By Jessica Stillman
It's hard to imagine that most of us have the same problems as actors Zac Efron and Vin Diesel, but according to research out of MIT, many young professionals share a conundrum with the beautiful people of Hollywood.
No, sadly, it's not how to fend off too many adoring fans or maintain those eight-pack abs. Instead, the question that consumes both young careerists and many actors is whether to let yourself get typecast.
Just like Efron and Diesel need to decide whether to accept the "teen idol" or "man of action" label and run with it, or insist on proving the breadth of their skills with (sometimes painful) forays into serious drama or comedy, those of us on our way up the career ladder have to decide whether it benefits us more to be known as a generalist or a niche expert.
Ezra Zuckerman, a professor at MIT Sloan, examined the career trajectories of actors (and clearly made himself a popular dinner party companion, at least temporarily), revealing that those who typecast themselves early in their careers tended to earn more, work for longer and become more famous.
And guess what? The quicker actors specialized, the sooner and more they worked.
Non-Actors Take Heed
This isn't just crucial info for your actor friends, according to a recent HBR blog post by entrepreneur Daniel Gulati, it's also key information for young professionals looking for advice on how to guide their careers. Being a generalist, according to both Gulati and common sense, has advantages, including the one that keeps even marginally gifted actors trying to stretch their talents: it's more interesting than doing the same thing over and over again. Plus, in a volatile economy, the ability to be agile and shift focus sounds appealing, while landing a niche gig looks harder than casting your job-hunting net wide.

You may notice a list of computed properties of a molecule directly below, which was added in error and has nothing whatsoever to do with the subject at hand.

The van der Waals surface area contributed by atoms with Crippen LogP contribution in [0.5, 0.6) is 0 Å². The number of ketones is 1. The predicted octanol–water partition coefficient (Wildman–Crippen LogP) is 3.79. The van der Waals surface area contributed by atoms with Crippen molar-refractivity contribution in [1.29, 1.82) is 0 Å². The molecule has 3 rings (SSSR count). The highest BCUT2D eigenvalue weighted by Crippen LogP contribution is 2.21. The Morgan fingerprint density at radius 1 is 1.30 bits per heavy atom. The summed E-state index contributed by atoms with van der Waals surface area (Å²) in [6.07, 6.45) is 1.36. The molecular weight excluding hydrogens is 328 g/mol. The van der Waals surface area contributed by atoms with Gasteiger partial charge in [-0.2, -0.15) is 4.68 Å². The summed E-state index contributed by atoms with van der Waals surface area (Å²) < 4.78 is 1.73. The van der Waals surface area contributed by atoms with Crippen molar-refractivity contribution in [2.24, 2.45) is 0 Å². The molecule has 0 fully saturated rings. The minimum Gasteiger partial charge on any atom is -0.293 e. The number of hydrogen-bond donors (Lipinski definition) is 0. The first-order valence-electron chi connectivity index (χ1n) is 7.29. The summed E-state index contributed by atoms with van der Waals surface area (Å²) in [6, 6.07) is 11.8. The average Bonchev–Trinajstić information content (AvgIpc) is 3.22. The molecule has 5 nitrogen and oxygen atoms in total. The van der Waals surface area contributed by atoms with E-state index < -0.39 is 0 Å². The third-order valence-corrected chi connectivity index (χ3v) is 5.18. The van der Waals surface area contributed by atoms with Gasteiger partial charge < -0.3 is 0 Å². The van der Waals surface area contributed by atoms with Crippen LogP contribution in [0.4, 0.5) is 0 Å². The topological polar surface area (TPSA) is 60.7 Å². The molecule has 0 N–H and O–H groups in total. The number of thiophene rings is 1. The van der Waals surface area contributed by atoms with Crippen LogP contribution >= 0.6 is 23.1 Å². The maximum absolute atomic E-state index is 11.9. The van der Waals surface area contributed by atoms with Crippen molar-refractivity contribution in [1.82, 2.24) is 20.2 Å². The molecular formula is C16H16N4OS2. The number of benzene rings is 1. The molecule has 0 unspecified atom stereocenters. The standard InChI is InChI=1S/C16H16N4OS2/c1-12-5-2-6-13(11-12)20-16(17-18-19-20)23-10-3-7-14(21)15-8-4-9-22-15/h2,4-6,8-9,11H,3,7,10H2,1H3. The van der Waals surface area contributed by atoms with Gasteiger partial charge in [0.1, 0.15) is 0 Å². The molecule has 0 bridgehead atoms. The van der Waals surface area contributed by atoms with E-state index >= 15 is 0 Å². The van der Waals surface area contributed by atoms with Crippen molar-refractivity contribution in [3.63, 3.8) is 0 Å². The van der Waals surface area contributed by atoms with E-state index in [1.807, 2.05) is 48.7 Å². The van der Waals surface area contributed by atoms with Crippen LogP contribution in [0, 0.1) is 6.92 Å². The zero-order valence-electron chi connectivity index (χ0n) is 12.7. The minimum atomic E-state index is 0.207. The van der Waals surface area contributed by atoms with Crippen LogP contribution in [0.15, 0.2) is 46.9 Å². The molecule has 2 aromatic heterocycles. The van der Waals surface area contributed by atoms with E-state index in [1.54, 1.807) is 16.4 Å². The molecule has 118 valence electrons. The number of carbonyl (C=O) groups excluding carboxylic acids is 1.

"There is a permanent new dynamism and volatility in the job market, and the cost of experimentation has fallen dramatically," Gulati writes. But he also believes that many professionals take their aversion to specialization too far. "An oft-overlooked part of this strategy is the requirement to amplify your passions and double down when you see early signs of success," he writes. "Instead, unfortunately, I often see the people who've created the most options for themselves continuing to select the one that keeps the most options open. Over the long term, that is a career strategy with diminishing returns."
It may sound like a snore or a dead-end at the start of your career, but specialization will help you earn more and stand out from other job applicants in a truly tough job market.
Guidelines to Getting Typecast
So if specializing is as lucrative for professionals as it is for actors, when do you move to narrow your focus? "For those who are truly unsure of their career passions, it makes sense to stay general. However, this isn't an excuse to stop hunting for a specialty," writes Gulati. He suggests that the time to specialize is when you find something you can imagine doing with great focus for a long time. Don't force it or you'll regret it, but don't give up the hunt prematurely, either.
How specialized should you go? Gulati notes that this may be more a matter of chance opportunities than something you can pilot exactly. Feel your way to the correct level of specialization, he writes: "Retaining some degree of intellectual breadth is important, as is a level of future career flexibility. In practice, though, this is more a function of opportunities that come your way, rather than a predetermined strategy. Be alert: If your role lacks challenges or if you're disengaging with the content, you're probably being dragged too deep."
Have you been fighting being typecast when you should be embracing it?
Thank you for reading,
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